Guest Blogger Aleksander: Off I Go, From Warsaw To St. Paul

 

Editor’s note: Aleksander is a former SPP student and currently attends university in his native land of Poland. He’ll be a temporary guest on the SPP Blog, offering his story and advice along the way. Read Aleksander’s Introduction here.

IMG_1513Deciding to pause your life in your homeland isn’t easy. Trust me – I have been through this. For some, having a fresh start is much desired; for some it’s not. For those who don’t want to start a new chapter in their life, I have only one cliche for you: get out of your comfort zone. Growth happens outside your comfort zone. If you’re worried that you won’t adapt to a new environment, think again. Humans have colonized nearly all of Earth (besides Antarctica, where there are no permanent human settlements).  

How did I come up with the idea to study in the United States?

Long story short: a representative of the American Embassy in Warsaw, Poland, came to my school once. He was talking about studying abroad in the U.S. I loved the idea right away, so I pulled my phone out of my pocket and texted my parents. The decision changed my life forever.

How did I prepare for my trip?

The preparations lasted for about five years. I wanted to leave the year after I learned about the possibility to study in the U.S., however, after some thought, it was not a smart idea. If I studied in the U.S. right away, I would most likely have to take the same classes all over again later on in Poland. The fire to study abroad slowly burned out as the years passed. Luckily, my parents didn’t give up that easily.

When I reached 11th grade (or as we say it in Poland, the second class of high school), my parents and I decided studying abroad my senior year would be the best idea. I chose the U.S. over other countries like Canada, New Zealand, and Australia. I looked for many different programs and schools, but one that caught my attention was a school in downtown Miami, Florida. Sounds perfect, right?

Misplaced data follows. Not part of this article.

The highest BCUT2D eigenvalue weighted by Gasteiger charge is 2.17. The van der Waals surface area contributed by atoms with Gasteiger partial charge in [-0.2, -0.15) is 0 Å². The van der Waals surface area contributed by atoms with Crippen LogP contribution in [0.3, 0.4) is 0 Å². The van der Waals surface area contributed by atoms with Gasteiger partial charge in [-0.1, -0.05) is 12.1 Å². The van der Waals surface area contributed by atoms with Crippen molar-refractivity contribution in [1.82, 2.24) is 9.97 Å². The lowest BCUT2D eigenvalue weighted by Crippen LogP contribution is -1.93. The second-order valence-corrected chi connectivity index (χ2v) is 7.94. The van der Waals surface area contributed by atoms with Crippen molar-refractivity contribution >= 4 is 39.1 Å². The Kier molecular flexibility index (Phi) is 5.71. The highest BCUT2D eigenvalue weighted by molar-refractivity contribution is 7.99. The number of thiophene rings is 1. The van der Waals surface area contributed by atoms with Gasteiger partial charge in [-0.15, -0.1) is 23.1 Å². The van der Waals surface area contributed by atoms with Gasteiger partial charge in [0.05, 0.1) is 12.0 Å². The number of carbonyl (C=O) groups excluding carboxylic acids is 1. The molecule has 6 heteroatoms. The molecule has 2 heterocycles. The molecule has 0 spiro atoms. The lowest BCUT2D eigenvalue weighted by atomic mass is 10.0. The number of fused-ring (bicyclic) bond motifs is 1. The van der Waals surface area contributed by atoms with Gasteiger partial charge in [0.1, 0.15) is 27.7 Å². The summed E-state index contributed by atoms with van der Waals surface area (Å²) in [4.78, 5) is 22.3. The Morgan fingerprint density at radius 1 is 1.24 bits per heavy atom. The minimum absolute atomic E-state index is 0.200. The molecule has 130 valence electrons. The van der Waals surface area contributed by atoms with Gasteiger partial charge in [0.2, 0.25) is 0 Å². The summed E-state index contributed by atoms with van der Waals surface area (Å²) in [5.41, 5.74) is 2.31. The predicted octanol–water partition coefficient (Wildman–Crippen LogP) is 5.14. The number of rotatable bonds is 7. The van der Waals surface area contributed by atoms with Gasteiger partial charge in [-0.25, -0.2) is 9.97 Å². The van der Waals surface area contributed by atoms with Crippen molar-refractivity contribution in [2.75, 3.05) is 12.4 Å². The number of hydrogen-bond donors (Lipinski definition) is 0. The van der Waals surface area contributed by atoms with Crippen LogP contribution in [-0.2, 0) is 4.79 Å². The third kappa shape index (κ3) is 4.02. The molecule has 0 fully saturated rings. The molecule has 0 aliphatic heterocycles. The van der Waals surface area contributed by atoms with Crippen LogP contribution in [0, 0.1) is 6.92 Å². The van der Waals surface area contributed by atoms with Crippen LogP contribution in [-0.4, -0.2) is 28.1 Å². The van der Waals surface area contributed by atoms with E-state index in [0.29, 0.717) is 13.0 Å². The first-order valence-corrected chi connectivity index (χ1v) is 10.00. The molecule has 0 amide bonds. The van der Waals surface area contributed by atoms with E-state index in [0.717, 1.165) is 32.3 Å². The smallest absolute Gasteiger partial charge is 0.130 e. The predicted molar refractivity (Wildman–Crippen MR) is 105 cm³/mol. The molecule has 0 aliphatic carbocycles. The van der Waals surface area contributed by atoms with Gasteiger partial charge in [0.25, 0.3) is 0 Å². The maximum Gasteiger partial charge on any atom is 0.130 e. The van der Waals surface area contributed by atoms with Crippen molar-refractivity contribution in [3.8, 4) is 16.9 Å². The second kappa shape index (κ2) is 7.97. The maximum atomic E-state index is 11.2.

Well, not really.

At first, sure: all the hype about Miami is perhaps not false, but it would have been extremely hard to get a high school diploma for that school. That meant there was a possibility this would be a wasted academic year. Second of all, it is way too hot there for me. For all the people not familiar with Warsaw’s climate, temperatures range from -6 C to 24 C (sorry Americans, time to get on the same page as the rest of the world). Lastly, it was way out of my parents’ financial range.

Then I began checking out different schools in the Midwestern USA. I didn’t quite like what I saw: all of the schools were in the middle of nowhere. I am a big city guy.

At last, I found out about St. Paul Prep, which seemed like a perfect match for me. It does get reaaaally cold there (Minnesota), but I suppose it would be easier to adapt to the excessive cold than the excessive warmth. What’s also worth mentioning is that Minnesota is one of the “healthiest” states in the U.S. I also knew I would be able to get a high school diploma, and the price was okay, too.

Next step was getting a visa, but that was a rather straightforward process. The worst part about it was standing in line in front of the embassy. That’s it.

How was the flight to the U.S.?

The transatlantic flight could have been something pleasant, if not for my height (I’m 189cm. I did not have much leg room).

When I arrived in Mini-soda (speaking of soda: Minnesotans use the word “pop” in reference to sugary, carbonated beverages), it turned out that my baggage was missing. I had to give my address to a representative of the airline I was flying with, and my baggage was brought to me later that afternoon. Whew!

How were the first days in St. Paul?

I won’t lie to you: the first night might be really tough. You will realize that whether you like it or not, you’ll be studying in St. Paul, Minnesota, for 10 months (Of course, I still had a few opportunities to visit my family and my hometown throughout the year). Regardless, I was still feeling homesick. I even cried myself to sleep that night. But this sadness passes, I assure you! Try to stay occupied the first few weeks. Try to get used to another language being spoken everywhere. Try to leave all the stereotypes (fat Americans everywhere, shootings everywhere, etc) back home.